Anti-intellectualism damaging in politics

Ideology aside, I can see why many Americans find Rick Santorum relatable. He presents himself as the underdog. He wears a sweater vest. He called himself the candidate you’d bring home to mom.

But a close look at his statements should frighten anyone who values education. On Jan. 10, Santorum called President Barack Obama an elitist snob. Why? Because Santorum believes that, if Obama had his way, every American child would go to college.

His assertion is just the latest example of anti-intellectualism in American politics. For too long, we have written off cerebral politicians as cold and untrustworthy, only to be charmed by the candidate most frequently photographed wearing a pair of cowboy boots.

But you can’t fix the economy with a smile. It’s time to see intellect as a necessity in our leaders.

First of all, let’s make the distinction between intellect and cleverness. Former president George W. Bush was clever. During his campaigns, he frequently dodged attacks by turning them into compliments.

Intellect, however, is about having a thirst for knowledge. Intellectuals think critically, as we’re repeatedly told to do in our classes.

It’s unfortunate that many Americans see intellect as a sign of elitism. True intellect encourages the opposite: the exploration of new ideas, and the willingness to admit when one might be wrong.

In part, anti-intellectualism is driven by the idea that smart people are inherently unlikeable. It’s an assumption present throughout pop culture: From Lisa Simpson to Sheldon Cooper, no one likes the nerd.

Pop culture aside, though, anti-intellectualism does have deeper roots. Obama holds degrees from Columbia University and Harvard Law School; the educational opportunities that were available to him still aren’t available to most Americans.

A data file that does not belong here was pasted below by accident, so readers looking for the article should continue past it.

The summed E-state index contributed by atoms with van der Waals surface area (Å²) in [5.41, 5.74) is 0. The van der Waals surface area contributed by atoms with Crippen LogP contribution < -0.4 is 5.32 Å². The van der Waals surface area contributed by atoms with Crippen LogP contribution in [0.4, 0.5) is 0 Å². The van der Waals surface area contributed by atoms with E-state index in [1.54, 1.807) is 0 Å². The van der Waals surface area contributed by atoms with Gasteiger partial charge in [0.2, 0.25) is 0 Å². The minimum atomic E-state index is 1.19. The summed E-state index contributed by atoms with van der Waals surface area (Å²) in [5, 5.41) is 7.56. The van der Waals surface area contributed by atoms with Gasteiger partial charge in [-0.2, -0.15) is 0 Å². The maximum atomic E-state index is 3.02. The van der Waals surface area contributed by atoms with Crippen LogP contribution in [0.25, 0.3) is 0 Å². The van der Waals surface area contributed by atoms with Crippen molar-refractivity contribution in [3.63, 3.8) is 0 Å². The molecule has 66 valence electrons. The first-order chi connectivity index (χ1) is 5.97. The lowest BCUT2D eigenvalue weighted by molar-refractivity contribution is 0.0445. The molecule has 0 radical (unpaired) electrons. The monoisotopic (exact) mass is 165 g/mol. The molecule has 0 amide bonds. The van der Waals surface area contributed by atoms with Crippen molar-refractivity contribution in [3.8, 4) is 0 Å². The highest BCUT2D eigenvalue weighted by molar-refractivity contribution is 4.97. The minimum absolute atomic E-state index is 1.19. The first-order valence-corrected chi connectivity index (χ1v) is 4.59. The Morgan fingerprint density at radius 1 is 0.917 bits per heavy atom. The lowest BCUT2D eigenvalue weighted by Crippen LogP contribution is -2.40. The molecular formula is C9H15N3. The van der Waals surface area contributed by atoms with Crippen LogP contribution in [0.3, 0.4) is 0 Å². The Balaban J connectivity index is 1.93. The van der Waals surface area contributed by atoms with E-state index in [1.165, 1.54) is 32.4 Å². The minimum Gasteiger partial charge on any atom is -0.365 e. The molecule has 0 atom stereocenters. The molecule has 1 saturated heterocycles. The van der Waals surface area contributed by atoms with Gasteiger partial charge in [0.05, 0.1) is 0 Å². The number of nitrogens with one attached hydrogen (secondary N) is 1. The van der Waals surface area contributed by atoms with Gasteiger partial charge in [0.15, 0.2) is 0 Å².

Although intellect has little to do with where one went to school, the connection between intellectualism and exclusive institutions is hard to shake.

That’s why former president Bill Clinton emphasized his small-town Arkansas roots over his time at Georgetown University. Did the latter prepare him for the presidency? Probably. Would it have helped him in the polls? Probably not.

Ironically, then, one of the best ways to combat anti-intellectualism is to improve access to education. A well-functioning public school system that encourages more Americans to exercise their minds would make brainy candidates seem less alien.

On the other end, elite education institutions should — well — tone down the elitism. They should do their best to open themselves up to the public.

The intellectuals in politics aren’t always going to be able to work a crowd. Still, as symbolic as many political positions are, leading isn’t always about looking good on stage.

Sorry, Santorum: sometimes, a degree does make you more qualified.


Maya Itah is a senior majoring in communication. Her column, “Tacklings the ‘-Isms,’” runs every other Thursday.     

2 replies
  1. Christopher Ganiere
    Christopher Ganiere says:

    Governments point to problems and say that the populace is helpless against them, that only government can solve the problems – this is a logical fallacy because the governments are comprised of the people. Governments are powerless to solve problems unless the people can also solve them.

  2. Jett Rucker
    Jett Rucker says:

    Reasons to avoid substance in campaigning (in America today):
    1. Voters who disagree with SOMETHING you said are more likely to vote against you than voters who agree with it are to vote FOR you.
    2. Anything you said you favored that doesn’t happen during your tenure can become a broken campaign promise.
    3. Any position you express is subject to criticism for “insensitivity” by anyone whose racial/ethnic background could possibly sustain offense at the way you expressed it. Insensitivity invariably trumps not only substance but even other, concurrent SENSITIVITIES on the candidate’s part.

    Just wear cowboy boots and smile. GOOD article, as always from Maya Itah!

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